Some need much more support then others to succeed. A few can do it without help, but not many, I fear.
I’m not sure why I’m feeling down about this today.

Because someone looks and acts differently doesn’t mean anything. People succeed with the support of others in all genres, all ages, all races and genders. People need people. And because someone’s IQ isn’t as high as mine or yours shouldn’t mean that person is of lower value. Because someone looks different shouldn’t mean that person is to be shunned. Because someone needs extra help shouldn’t mean help should not be given.

Intellectually, I know all this. Most of the time, my heart and my head agree. But today, I’m feeling the burden. I’m feeling the heaviness of the unknowns ahead. I’m feeling scared that people won’t know how special my daughter is. I hope so much for her! I hope she has a good life. Not only a happy life, but a contributatory and fulfilling life as well.

Maybe I just need a nap.

Tuesday, September 23, 2008

STARZ Philanthropists, Anna and John Sie


The Down syndrome community has been blessed this year. First, we get Sarah Palin, and now this as described in Rocky Mountain News:

John Sie has a straightforward goal when it comes to Down syndrome.
The retired cable television magnate doesn't just want to finance incremental study of the condition. Over the next 10 years, he hopes to help scientists cure it.

To that end, Sie and his wife, Anna, announced Monday that they have committed $34 million to create the Linda Crnic Institute for Down Syndrome.

(want more article? go here)
Millions will go into Institute for Down Syndrome

Saturday, September 13, 2008

Perspective on Palin

Recently I was asked my feelings concerning Sarah Palin, and her effect on the Down syndrome community in general.

Two words:
Love Her!!

All politics aside, when she and her husband first had Trig, we all knew it. And we rejoiced in the fact that Trig was loved and not discarded like so many are before they are born. We welcomed her into our hearts as a soul-sister into the club of extra chromosome.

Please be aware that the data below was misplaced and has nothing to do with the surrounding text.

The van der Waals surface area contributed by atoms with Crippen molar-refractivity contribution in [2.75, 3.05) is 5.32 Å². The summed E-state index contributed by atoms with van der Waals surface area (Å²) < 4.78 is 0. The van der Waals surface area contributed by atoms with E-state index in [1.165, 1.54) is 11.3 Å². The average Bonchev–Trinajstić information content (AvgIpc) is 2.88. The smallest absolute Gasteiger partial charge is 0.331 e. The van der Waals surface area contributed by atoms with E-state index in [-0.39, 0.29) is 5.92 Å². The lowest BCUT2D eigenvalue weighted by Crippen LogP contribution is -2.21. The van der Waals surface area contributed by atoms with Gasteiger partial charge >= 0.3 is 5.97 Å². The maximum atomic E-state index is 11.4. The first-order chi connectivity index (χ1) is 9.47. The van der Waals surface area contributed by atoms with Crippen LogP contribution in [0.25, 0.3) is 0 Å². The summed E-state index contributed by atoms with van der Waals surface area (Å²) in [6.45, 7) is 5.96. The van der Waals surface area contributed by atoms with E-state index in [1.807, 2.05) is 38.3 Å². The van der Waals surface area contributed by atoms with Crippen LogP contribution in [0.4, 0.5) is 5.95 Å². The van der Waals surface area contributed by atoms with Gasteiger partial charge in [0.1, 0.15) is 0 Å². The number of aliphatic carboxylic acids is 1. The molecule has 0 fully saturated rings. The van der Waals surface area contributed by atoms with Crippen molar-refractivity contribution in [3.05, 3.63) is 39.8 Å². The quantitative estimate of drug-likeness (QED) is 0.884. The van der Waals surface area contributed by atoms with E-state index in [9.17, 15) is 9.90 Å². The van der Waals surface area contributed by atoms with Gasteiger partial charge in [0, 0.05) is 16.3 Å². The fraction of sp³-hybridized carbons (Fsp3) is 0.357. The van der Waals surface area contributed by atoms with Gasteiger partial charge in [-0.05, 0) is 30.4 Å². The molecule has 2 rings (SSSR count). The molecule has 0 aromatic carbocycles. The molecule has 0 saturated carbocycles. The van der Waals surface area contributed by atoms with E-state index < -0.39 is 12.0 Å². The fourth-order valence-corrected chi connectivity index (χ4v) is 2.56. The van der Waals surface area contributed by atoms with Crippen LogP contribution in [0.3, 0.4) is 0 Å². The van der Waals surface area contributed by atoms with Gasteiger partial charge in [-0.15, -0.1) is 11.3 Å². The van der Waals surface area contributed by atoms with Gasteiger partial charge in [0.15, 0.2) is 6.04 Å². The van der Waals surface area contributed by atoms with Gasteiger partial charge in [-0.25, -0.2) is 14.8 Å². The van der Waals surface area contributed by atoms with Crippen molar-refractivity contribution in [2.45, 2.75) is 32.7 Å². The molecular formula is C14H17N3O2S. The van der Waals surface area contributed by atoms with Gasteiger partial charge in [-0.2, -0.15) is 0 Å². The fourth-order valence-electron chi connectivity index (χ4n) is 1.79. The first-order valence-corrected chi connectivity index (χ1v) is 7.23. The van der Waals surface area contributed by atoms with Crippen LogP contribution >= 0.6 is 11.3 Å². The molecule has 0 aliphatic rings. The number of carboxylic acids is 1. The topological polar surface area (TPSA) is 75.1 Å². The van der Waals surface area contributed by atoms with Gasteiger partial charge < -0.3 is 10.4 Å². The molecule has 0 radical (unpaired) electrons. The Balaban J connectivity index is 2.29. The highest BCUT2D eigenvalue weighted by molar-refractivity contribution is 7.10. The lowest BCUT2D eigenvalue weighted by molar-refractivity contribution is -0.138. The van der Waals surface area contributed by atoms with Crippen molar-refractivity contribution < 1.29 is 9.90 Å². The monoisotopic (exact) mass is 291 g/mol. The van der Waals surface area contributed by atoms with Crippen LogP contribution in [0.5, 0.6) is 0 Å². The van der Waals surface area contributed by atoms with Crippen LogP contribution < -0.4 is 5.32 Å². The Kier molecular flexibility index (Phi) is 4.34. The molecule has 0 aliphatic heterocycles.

Then when she was picked as Vice President by John McCain the national spotlight hit and man, it was blindingly hot. So many issues, so many emotions, so many divisions. People have their feelings about who they want to support.

In one forum I am active in, mostly she received support from the members. There were some Obama-ites who really couldn't stand her, even with the common bond of having a child with Down syndrome. There was a lot of accusations and name calling until the forum owner put a stop to it.

In general, she has caused quite an uproar in the Down syndrome community! I think it's great. Most people totally support her and absolutely love her, not only for who she is but for her promise to us as parents as given in her speech at the Republican convention:

And in April, my husband, Todd, and I welcomed our littlest one into the world, a perfectly beautiful baby boy named Trig. From the inside, no family ever seems typical.

That's how it is with us.

Our family has the same ups and downs as any other — the same challenges and the same joys.

Sometimes even the greatest joys bring challenge. And children with special needs inspire a special love.

To the families of special-needs children all across this country, I have a message:

For years, you sought to make America a more welcoming place for your sons and daughters. I pledge to you that if we are elected, you will have a friend and advocate in the White House.

She may not be perfect, she may not have all the answers, she may even disagree with me on some political issues. I don't care. She's my girl, my choice for VP. I was going to vote begrudgingly for McCain-if only to thwart Obama from getting in-but now? I am back in this election, baby!